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Mrs S Oliver

After leaving university with an English degree and spending a year teaching in Hong Kong, I completed a P.G.C.E. in Oxford (at the same college as Mr Fairley – but not at the same time!). I taught RAF children in Key Stage 1 (or Infants as they were known in those days) in two schools near Brize Norton in Oxfordshire, before moving across the Gloucestershire border, to teach the same age group in a large city school in Gloucester. There I also spent two years working with Early Years children, supporting them as they began their school journey and helping them to take their first steps as readers and writers (which is probably, for me, the most rewarding part of a teacher’s varied job).

My personal life then brought me up to Derbyshire where I decided to take a career break for several years, to bring up my own children. During this time, with a daily diet of toddler groups and pre-school activities for inspiration, I decided to set up my own business, running pre-school French classes from home. Within a year, this expanded to running after-school French groups at 3 local schools in the High Peak. I was also increasingly involved at Chapel Primary – where my three sons started their school careers – as a governor and then as Chair of Governors, so it seemed like an obvious move to apply for the French teaching post when Modern Foreign Languages made an appearance in the Key Stage 2 national curriculum.

My first year at Chapel as a part-time teacher allowed me to develop a completely new curriculum area, whilst teaching every child in the school – I really loved it! I continued to run several after-school French clubs, to teach part-time at another school (I was working in 4 schools at this point) and also was appointed to work as part of an advisory MFL team for Derbyshire LEA.  We supported schools across the county, ran training days and organised 3 annual MFL conferences. A very busy time in my life!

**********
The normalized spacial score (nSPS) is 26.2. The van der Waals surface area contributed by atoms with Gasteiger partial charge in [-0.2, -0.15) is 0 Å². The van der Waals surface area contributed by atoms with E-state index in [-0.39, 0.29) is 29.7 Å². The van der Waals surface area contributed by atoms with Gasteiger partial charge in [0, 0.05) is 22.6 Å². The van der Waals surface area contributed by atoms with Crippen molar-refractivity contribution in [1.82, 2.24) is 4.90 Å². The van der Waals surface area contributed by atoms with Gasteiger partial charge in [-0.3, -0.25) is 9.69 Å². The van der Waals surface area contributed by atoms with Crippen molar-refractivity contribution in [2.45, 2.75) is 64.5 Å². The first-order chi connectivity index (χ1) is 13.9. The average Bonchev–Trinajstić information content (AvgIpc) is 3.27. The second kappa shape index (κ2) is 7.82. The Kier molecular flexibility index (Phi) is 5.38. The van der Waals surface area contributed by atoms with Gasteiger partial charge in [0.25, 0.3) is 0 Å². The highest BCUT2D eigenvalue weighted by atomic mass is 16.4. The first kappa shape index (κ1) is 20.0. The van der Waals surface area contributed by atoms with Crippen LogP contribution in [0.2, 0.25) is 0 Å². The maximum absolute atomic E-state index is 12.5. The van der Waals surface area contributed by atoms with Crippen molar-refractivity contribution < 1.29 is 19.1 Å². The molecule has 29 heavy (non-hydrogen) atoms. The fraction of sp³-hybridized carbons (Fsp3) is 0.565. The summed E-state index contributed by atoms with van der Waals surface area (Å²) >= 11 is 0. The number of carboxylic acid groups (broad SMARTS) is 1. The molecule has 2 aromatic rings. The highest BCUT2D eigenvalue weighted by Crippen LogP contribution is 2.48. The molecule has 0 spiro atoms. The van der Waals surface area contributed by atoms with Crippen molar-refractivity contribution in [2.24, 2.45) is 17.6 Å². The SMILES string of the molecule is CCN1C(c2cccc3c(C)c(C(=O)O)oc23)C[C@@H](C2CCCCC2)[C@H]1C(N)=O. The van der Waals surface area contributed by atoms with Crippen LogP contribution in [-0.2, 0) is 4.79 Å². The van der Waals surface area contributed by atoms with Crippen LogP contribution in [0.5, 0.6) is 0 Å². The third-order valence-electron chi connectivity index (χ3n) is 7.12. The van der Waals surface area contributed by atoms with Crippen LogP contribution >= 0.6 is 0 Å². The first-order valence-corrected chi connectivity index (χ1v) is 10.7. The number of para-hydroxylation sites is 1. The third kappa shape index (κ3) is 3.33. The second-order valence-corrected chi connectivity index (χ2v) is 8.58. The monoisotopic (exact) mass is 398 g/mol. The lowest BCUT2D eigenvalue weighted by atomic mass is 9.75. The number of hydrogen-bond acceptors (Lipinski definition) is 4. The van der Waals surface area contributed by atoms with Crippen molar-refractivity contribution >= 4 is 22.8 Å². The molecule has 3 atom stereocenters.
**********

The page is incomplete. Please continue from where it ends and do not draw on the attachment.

Obviously times have changed considerably since that point: MFL has just been re-instated as a compulsory element in the primary school curriculum, after several years on the political scrap-heap when all funding dried up for training and support.  And I now find myself working full-time as a year 6 teacher (as well as a French teacher), preparing our wonderful children for the next step ahead as they move onto Chapel High School.  My own children are growing up quickly – my eldest son heads off to university in the Autumn, at the same time as my youngest starts in Reception. As adults, we all know that childhood is a very precious and all too brief period. That’s why I love playing a small, but hopefully significant, part in so many children’s lives – which is why I love to teach…